The state has not seen a rise in the number of people seeking unemployment benefits for the first time, Labor Department Research Director Andy Condon said last month. The number actually dropped slightly from July to August. At the same time, Malloy said tax withholdings rose 3.6 percent after adjustment.

“Those two trends are the opposite of what you would expect to see if the state was losing jobs at the rate suggested in this report,” Malloy has said.

Still, the governor said he was well aware the state faces strong headwinds both nationally and internationally.

Connecticut’s average hourly earnings were down 1.1 percent from August of last year, and weekly private sector pay fell 1.4 percent from August of the previous year.

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(7) Comments

posted by: christopherschaefer | October 2, 2012  6:19am

“Our deficit projection is driven by the spending side, where the rising Medicaid caseload continues to grow”. Is anyone surprised? Shuffling more people over to Medicaid is precisely the goal of ObamaCare. You can start fixing the state’s deficit by getting rid of federal budget-busters like Rosa DeLauro.

posted by: Lawrence B. Cook | October 2, 2012  10:09am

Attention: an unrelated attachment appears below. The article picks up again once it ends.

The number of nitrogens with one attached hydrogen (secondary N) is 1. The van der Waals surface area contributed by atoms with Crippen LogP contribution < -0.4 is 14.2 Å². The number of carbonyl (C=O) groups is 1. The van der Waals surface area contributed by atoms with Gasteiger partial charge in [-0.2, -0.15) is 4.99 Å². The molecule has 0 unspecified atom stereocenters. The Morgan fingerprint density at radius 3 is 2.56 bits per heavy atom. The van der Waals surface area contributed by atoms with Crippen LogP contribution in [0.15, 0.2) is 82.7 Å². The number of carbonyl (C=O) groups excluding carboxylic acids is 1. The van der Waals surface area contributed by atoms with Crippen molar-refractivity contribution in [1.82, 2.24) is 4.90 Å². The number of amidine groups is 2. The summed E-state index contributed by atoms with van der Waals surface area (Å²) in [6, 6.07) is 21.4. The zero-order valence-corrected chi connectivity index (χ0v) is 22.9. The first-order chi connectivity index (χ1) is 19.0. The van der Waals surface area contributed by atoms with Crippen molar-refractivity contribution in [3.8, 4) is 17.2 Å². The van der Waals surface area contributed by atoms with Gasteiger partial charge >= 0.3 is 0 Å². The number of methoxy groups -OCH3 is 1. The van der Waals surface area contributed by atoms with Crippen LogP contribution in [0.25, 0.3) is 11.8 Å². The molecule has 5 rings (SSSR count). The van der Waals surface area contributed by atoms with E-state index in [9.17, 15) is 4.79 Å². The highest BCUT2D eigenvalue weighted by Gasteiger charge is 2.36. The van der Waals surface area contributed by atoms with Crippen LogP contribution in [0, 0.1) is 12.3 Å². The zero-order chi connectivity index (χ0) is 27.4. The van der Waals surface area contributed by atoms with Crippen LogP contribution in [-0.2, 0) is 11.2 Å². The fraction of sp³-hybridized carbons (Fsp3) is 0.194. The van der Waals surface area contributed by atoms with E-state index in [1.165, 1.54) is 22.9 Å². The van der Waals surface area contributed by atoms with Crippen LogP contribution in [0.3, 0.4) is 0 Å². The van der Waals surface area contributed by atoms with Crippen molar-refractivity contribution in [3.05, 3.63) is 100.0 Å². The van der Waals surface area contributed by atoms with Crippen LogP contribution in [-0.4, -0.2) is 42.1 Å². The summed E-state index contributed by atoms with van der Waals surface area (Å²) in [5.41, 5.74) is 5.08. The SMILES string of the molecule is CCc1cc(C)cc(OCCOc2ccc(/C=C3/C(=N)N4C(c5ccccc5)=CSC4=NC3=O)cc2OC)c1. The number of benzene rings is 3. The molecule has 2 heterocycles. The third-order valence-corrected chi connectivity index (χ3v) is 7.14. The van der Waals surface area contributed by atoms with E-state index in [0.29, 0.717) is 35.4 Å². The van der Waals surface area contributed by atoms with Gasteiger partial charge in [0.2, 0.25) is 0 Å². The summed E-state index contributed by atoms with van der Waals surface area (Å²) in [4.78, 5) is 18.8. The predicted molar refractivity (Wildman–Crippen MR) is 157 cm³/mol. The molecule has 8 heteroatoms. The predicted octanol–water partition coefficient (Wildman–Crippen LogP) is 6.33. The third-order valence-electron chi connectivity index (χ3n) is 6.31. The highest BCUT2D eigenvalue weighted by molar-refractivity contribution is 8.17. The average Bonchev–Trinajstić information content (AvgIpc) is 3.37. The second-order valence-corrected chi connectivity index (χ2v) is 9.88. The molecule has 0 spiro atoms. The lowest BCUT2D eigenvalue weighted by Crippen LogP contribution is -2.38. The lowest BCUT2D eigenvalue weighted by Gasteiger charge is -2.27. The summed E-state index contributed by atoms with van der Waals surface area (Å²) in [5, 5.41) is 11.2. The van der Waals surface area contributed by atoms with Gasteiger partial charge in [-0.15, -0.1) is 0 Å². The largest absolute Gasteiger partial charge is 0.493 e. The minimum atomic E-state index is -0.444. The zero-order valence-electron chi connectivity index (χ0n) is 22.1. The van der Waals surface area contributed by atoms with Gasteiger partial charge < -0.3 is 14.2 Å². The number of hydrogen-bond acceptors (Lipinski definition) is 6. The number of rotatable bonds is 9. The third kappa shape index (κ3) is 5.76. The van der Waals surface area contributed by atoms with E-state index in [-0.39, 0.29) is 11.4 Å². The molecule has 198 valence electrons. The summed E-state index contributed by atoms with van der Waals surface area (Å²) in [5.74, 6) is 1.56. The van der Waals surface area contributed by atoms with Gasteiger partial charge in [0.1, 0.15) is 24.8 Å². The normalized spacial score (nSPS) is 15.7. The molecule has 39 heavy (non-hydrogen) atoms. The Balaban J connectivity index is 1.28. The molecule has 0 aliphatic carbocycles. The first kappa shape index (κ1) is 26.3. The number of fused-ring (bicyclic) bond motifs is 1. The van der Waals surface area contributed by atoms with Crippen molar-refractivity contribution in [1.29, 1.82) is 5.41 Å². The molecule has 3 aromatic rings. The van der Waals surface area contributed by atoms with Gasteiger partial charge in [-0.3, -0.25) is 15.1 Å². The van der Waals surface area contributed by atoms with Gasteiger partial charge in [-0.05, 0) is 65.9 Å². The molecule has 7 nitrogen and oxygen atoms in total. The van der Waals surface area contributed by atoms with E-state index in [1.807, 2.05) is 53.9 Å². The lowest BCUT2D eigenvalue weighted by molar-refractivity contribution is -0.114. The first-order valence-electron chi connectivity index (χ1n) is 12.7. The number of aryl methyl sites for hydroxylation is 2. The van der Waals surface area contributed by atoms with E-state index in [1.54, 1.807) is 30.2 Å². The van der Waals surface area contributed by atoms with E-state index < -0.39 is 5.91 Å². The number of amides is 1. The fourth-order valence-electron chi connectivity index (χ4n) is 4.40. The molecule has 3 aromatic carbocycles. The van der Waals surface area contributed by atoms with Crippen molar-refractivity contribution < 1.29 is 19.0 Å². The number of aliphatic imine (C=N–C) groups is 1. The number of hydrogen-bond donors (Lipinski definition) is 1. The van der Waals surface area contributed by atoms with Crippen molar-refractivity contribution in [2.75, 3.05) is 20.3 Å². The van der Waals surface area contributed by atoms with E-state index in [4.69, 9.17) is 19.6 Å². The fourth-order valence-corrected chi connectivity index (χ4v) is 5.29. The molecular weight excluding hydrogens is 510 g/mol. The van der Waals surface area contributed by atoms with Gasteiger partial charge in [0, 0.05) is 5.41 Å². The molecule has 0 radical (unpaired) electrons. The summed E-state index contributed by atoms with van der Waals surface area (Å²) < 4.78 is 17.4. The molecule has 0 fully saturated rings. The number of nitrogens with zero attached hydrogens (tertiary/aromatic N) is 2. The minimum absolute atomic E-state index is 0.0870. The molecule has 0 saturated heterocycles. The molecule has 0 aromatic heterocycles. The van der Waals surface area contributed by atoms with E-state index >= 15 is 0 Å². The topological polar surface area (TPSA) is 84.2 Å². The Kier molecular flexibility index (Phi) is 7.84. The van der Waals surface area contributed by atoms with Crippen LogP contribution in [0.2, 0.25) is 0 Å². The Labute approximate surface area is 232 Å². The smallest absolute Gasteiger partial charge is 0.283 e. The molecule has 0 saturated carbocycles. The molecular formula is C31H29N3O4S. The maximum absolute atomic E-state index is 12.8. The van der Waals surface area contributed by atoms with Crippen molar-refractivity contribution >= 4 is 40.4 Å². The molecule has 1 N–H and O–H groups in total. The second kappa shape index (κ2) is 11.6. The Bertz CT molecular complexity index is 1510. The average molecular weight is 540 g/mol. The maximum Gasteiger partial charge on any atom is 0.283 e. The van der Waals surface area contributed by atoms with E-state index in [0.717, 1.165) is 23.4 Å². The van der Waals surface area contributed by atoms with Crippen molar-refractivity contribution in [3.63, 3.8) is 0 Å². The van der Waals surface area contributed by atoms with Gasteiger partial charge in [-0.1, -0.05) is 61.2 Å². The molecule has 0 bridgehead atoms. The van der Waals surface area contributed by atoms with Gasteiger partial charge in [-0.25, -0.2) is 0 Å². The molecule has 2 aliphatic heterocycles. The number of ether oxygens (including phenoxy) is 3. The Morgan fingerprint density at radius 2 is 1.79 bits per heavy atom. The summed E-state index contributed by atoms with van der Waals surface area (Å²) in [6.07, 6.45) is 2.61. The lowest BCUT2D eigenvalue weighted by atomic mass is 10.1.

The Affordable Care Act provision expanding Medicaid enrollment does not take effect until January 1, 2014.

http://healthreform.kff.org/timeline.aspx

“Expands Medicaid to all individuals not eligible for Medicare under age 65 (children, pregnant women, parents, and adults without dependent children) with incomes up to 133% FPL and provides enhanced federal matching payments for new eligibles. Implementation: January 1, 2014”


Expands Medicaid to all individuals not eligible for Medicare under age 65 (children, pregnant women, parents, and adults without dependent children) with incomes up to 133% FPL and provides enhanced federal matching payments for new eligibles.

posted by: JamesBronsdon | October 2, 2012  11:33am

“You never want a serious crisis to go to waste.” “This crisis provides the opportunity for us to do things that you could not do before.”  Rahm Emanuel.
Your opportunity is coming, Governor Malloy. Go BIG!  Nationalize the insurance companies. Unionize the mall workers.  Equalize our take-home pay with French tax rates.  If we’re driving off the cliff, might as well see if we can sprout wings.

posted by: christopherschaefer | October 2, 2012  3:43pm

To L.B. Cook:
Right you are. The CURRENT bloating of Medicaid is due to the economic stagnation state-wise under the Malloy administration and nationally due to the policies of the Obama administration: http://www.forbes.com/sites/scottatlas/2012/10/02/the-unraveling-of-obamacare/

posted by: cjmalon | October 3, 2012  7:50am